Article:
1. Mikkola HK, Orkin SH. The journey of developing hematopoietic stem cells. Development. 2006;133(19):3733-44.
  2. Crane GM, et al. Adult haematopoietic stem cell niches. Nat Rev Immunol. 2017;17(9):573-90.
  3. Giralt S, Bishop MR. Principles and overview of allogeneic hematopoietic stem cell transplantation. Cancer Treat Res. 2009;144:1-21.
  4. Kumar B, Madabushi SS. Identification and isolation of mice and human hematopoietic stem cells. Methods Mol Biol. 2018;1842:55-68.
  5. Lee JY, Hong SH. Hematopoietic stem cells and their roles in tissue regeneration. Int J Stem Cells. 2020;13(1):1-12.
  6. Charlesworth CT, Hsu I, Wilkinson AC, Nakauchi H. Immunological barriers to haematopoietic stem cell gene therapy. Nat Rev Immunol. 2022;22(12):719-33.
  7. Demirci S, et al. Hematopoietic stem cells from pluripotent stem cells: Clinical potential, challenges, and future perspectives. Stem Cells Transl Med. 2020;9(12):1549-57.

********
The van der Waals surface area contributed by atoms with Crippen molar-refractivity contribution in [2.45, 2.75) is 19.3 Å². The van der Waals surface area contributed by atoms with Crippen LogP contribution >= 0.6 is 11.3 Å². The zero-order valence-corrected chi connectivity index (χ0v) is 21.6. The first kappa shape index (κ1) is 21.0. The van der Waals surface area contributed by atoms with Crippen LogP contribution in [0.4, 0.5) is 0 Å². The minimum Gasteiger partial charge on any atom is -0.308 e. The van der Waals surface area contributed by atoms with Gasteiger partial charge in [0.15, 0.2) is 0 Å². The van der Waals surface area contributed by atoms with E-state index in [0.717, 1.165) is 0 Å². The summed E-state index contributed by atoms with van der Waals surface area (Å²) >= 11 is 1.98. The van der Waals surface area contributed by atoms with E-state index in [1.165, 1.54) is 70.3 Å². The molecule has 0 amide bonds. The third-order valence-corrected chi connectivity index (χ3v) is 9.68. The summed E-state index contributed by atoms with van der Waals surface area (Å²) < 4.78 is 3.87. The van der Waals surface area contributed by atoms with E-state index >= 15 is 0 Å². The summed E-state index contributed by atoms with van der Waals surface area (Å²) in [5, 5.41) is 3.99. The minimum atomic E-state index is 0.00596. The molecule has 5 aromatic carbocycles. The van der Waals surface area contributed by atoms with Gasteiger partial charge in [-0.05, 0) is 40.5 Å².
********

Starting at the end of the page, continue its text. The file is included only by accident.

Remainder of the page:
8. Khaddour K, et al. Hematopoietic stem cell transplantation. In: StatPearls [Internet]. 2023. Accessed September 18, 2023.
  9. Mahmud S, et al. Opportunities and challenges in stem cell therapy in cardiovascular diseases: Position standing in 2022. Saudi Pharm J. 2022;30(9):1360-71.
  10. Liu D, et al. Stem cells: a potential treatment option for kidney diseases. Stem Cell Res Ther. 2020;11(1):249.
  11. Canarutto D, et al. Mobilization-based engraftment of haematopoietic stem cells: a new perspective for chemotherapy-free gene therapy and transplantation. Br Med Bull. 2023;147(1):108-20.

This article was updated for clarity on September 21st, 2023